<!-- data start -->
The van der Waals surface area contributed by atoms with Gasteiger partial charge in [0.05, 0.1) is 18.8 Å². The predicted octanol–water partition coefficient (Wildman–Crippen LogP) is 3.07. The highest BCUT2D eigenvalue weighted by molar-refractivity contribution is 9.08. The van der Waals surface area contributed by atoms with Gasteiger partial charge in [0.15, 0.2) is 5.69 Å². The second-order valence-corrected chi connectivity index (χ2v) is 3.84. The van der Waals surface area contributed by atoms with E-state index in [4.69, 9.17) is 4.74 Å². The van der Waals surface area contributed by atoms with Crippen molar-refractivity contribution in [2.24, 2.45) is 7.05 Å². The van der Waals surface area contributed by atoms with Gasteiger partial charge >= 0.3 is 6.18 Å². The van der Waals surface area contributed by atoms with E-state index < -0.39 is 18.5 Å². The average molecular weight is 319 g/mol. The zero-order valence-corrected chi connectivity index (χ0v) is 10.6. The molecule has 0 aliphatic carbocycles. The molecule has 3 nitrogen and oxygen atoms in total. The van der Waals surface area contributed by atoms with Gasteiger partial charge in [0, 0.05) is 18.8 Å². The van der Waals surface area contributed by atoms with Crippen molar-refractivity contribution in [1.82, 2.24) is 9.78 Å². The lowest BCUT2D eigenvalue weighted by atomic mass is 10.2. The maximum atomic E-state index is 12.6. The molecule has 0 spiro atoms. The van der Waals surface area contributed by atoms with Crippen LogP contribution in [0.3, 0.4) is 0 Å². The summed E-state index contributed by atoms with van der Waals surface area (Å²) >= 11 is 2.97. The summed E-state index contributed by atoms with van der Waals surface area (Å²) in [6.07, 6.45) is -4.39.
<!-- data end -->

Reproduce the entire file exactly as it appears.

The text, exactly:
The van der Waals surface area contributed by atoms with Gasteiger partial charge in [0.05, 0.1) is 18.8 Å². The predicted octanol–water partition coefficient (Wildman–Crippen LogP) is 3.07. The highest BCUT2D eigenvalue weighted by molar-refractivity contribution is 9.08. The van der Waals surface area contributed by atoms with Gasteiger partial charge in [0.15, 0.2) is 5.69 Å². The second-order valence-corrected chi connectivity index (χ2v) is 3.84. The van der Waals surface area contributed by atoms with E-state index in [4.69, 9.17) is 4.74 Å². The van der Waals surface area contributed by atoms with Crippen molar-refractivity contribution in [2.24, 2.45) is 7.05 Å². The van der Waals surface area contributed by atoms with Gasteiger partial charge >= 0.3 is 6.18 Å². The van der Waals surface area contributed by atoms with E-state index < -0.39 is 18.5 Å². The average molecular weight is 319 g/mol. The zero-order valence-corrected chi connectivity index (χ0v) is 10.6. The molecule has 0 aliphatic carbocycles. The molecule has 3 nitrogen and oxygen atoms in total. The van der Waals surface area contributed by atoms with Gasteiger partial charge in [0, 0.05) is 18.8 Å². The van der Waals surface area contributed by atoms with Crippen molar-refractivity contribution in [1.82, 2.24) is 9.78 Å². The lowest BCUT2D eigenvalue weighted by atomic mass is 10.2. The maximum atomic E-state index is 12.6. The molecule has 0 spiro atoms. The van der Waals surface area contributed by atoms with Crippen LogP contribution in [0.3, 0.4) is 0 Å². The summed E-state index contributed by atoms with van der Waals surface area (Å²) >= 11 is 2.97. The summed E-state index contributed by atoms with van der Waals surface area (Å²) in [6.07, 6.45) is -4.39.